Fire stations recruit burn survivor dogs to help advocate for fire safety

Clover and Ruby were adopted by fire stations in Florida.

Two fire stations in Florida have some unusual new recruits.

These aren’t typical firefighters who haul heavy equipment to the scene of a dangerous blaze. Clover and Ruby are dogs who have survived fires, and are helping fire stations educate the public about fire safety and advocate for burn victims.

Clover is serving at Madeira Beach Fire Station #25 while Ruby was recently inducted as a member of Palm Harbor Fire Rescue Station #65.

Although both pups are happy in their new roles and look dashing in their service gear, they both have a painful past -- they narrowly survived fires that left them scarred.

Clover, her mother and litter mates were trapped in a shed fire in Alabama. Clover suffered significant burn wounds when piece of wood fell on top of her. She was treated at a local rescue and later transported to Suncoast Animal League in Florida for possible adoption.

Madeira Beach Fire Station, which had actively been searching for a station dog, was delighted when they saw Clover’s adoption appeal on Facebook, and took her in.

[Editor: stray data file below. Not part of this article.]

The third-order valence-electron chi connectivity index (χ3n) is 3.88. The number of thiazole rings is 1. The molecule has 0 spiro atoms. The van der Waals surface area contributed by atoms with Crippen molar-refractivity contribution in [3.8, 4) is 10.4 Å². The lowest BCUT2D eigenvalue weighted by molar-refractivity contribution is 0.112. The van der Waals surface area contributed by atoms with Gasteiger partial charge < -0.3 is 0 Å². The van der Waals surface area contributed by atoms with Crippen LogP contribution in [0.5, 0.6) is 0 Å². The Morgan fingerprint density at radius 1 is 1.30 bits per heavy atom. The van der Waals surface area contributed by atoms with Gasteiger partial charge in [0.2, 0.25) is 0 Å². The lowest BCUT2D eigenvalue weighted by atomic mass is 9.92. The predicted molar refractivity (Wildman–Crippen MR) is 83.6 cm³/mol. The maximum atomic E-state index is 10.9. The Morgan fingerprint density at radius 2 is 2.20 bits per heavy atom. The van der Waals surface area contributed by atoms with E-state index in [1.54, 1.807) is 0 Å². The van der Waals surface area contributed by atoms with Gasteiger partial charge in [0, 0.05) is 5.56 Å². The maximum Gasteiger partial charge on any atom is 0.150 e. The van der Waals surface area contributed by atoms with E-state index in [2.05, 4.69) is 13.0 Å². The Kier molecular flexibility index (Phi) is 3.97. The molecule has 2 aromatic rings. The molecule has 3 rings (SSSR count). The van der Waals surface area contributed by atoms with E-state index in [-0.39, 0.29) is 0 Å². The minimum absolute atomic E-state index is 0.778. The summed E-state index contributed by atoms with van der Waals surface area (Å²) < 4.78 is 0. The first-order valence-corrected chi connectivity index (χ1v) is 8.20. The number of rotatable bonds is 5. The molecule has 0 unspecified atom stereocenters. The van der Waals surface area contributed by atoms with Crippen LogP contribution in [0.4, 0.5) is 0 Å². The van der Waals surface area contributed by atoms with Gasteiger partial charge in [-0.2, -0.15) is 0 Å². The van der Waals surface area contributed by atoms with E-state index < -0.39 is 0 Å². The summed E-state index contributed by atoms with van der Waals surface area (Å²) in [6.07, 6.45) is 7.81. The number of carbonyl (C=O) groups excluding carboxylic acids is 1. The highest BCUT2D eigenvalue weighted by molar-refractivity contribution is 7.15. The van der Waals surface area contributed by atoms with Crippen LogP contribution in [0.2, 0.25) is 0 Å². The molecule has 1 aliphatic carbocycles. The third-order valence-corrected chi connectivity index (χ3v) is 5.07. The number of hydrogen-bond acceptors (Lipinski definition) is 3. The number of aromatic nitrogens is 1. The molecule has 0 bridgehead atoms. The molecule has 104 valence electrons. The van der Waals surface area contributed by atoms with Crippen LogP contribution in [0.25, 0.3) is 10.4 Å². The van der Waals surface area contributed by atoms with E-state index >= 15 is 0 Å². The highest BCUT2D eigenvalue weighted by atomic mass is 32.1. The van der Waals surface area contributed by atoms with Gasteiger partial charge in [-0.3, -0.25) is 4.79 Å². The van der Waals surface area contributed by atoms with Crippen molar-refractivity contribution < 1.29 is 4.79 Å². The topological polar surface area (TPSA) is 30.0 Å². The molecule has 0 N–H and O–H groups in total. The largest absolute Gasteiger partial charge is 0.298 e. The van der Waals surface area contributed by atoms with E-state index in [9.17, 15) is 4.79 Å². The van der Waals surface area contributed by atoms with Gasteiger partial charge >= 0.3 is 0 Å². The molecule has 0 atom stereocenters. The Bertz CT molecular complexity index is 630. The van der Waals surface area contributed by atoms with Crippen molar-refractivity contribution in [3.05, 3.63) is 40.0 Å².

Meanwhile, Palm Harbor Fire Rescue Station, which was also in search for a station dog, contacted the animal shelter to express interest in a burn survivor dog like Clover.

As chance would have it, the shelter had recently placed Ruby in foster care following her transfer from Georgia where she had been in a fire that claimed her owner’s life. Ruby ran through the fire to escape and suffered third degree burns on her chest and legs.

Now both dogs are settled in their new roles.

“Many of us attend burn camp with children that have been burnt,” said Elizabeth Graham, public information officer for Palm Harbor Fire Rescue, told ABC News. “To have [Ruby] and show everybody that she is a survivor and that she can make it through, it's amazing.”

Graham recommends other fire stations adopt dogs like Clover and Ruby as they are also great companions for the firefighters.

“We don't always see the best things that happen to people,” said Graham. “When they get to come back to the fire station and see this dog that loves them and had a great day and wants to play, it helps out.”